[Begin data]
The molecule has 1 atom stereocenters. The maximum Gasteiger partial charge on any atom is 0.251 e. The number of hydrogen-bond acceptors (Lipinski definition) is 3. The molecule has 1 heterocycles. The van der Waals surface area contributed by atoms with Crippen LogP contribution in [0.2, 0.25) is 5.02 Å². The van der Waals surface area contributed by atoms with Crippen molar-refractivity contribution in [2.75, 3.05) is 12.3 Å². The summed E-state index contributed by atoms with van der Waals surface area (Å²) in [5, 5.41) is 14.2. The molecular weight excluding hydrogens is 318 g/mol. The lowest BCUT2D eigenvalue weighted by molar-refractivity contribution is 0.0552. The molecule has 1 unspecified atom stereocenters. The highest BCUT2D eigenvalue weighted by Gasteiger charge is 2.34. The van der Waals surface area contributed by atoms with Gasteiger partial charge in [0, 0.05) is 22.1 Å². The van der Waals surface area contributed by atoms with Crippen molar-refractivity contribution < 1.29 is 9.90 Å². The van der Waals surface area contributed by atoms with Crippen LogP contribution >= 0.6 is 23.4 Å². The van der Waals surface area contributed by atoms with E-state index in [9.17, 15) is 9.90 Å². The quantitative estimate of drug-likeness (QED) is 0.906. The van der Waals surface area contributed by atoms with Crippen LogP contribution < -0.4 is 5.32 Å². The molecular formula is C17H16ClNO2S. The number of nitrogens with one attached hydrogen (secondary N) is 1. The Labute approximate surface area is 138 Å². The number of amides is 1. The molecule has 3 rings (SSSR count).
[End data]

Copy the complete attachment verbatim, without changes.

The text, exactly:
The molecule has 1 atom stereocenters. The maximum Gasteiger partial charge on any atom is 0.251 e. The number of hydrogen-bond acceptors (Lipinski definition) is 3. The molecule has 1 heterocycles. The van der Waals surface area contributed by atoms with Crippen LogP contribution in [0.2, 0.25) is 5.02 Å². The van der Waals surface area contributed by atoms with Crippen molar-refractivity contribution in [2.75, 3.05) is 12.3 Å². The summed E-state index contributed by atoms with van der Waals surface area (Å²) in [5, 5.41) is 14.2. The molecular weight excluding hydrogens is 318 g/mol. The lowest BCUT2D eigenvalue weighted by molar-refractivity contribution is 0.0552. The molecule has 1 unspecified atom stereocenters. The highest BCUT2D eigenvalue weighted by Gasteiger charge is 2.34. The van der Waals surface area contributed by atoms with Gasteiger partial charge in [0, 0.05) is 22.1 Å². The van der Waals surface area contributed by atoms with Crippen molar-refractivity contribution < 1.29 is 9.90 Å². The van der Waals surface area contributed by atoms with Crippen LogP contribution >= 0.6 is 23.4 Å². The van der Waals surface area contributed by atoms with E-state index in [9.17, 15) is 9.90 Å². The quantitative estimate of drug-likeness (QED) is 0.906. The van der Waals surface area contributed by atoms with Crippen LogP contribution < -0.4 is 5.32 Å². The molecular formula is C17H16ClNO2S. The number of nitrogens with one attached hydrogen (secondary N) is 1. The Labute approximate surface area is 138 Å². The number of amides is 1. The molecule has 3 rings (SSSR count).